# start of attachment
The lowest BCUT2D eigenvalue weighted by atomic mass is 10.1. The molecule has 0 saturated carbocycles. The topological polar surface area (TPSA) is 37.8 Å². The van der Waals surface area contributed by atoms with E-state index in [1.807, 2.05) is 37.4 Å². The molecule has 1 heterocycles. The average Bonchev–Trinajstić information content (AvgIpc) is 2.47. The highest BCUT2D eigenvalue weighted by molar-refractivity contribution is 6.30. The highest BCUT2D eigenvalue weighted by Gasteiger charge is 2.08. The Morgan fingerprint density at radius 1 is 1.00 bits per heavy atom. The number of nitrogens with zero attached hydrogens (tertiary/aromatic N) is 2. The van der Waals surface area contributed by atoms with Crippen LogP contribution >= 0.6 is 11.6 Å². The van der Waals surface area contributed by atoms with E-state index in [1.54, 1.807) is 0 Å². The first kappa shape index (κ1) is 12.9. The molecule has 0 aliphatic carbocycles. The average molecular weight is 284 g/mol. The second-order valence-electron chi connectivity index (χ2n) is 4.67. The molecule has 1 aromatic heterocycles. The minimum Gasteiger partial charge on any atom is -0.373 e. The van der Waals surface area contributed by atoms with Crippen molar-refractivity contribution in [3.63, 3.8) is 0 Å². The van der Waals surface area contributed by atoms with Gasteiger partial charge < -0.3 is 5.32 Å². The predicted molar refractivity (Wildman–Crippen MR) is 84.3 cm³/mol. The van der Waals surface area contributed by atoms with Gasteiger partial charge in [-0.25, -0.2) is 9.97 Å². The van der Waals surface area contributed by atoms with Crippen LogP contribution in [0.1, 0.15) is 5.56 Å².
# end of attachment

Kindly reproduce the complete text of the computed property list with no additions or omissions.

The lowest BCUT2D eigenvalue weighted by atomic mass is 10.1. The molecule has 0 saturated carbocycles. The topological polar surface area (TPSA) is 37.8 Å². The van der Waals surface area contributed by atoms with E-state index in [1.807, 2.05) is 37.4 Å². The molecule has 1 heterocycles. The average Bonchev–Trinajstić information content (AvgIpc) is 2.47. The highest BCUT2D eigenvalue weighted by molar-refractivity contribution is 6.30. The highest BCUT2D eigenvalue weighted by Gasteiger charge is 2.08. The Morgan fingerprint density at radius 1 is 1.00 bits per heavy atom. The number of nitrogens with zero attached hydrogens (tertiary/aromatic N) is 2. The van der Waals surface area contributed by atoms with Crippen LogP contribution >= 0.6 is 11.6 Å². The van der Waals surface area contributed by atoms with E-state index in [1.54, 1.807) is 0 Å². The first kappa shape index (κ1) is 12.9. The molecule has 0 aliphatic carbocycles. The average molecular weight is 284 g/mol. The second-order valence-electron chi connectivity index (χ2n) is 4.67. The molecule has 1 aromatic heterocycles. The minimum Gasteiger partial charge on any atom is -0.373 e. The van der Waals surface area contributed by atoms with Crippen molar-refractivity contribution in [3.63, 3.8) is 0 Å². The van der Waals surface area contributed by atoms with Gasteiger partial charge < -0.3 is 5.32 Å². The predicted molar refractivity (Wildman–Crippen MR) is 84.3 cm³/mol. The van der Waals surface area contributed by atoms with Gasteiger partial charge in [-0.25, -0.2) is 9.97 Å². The van der Waals surface area contributed by atoms with Crippen LogP contribution in [0.1, 0.15) is 5.56 Å².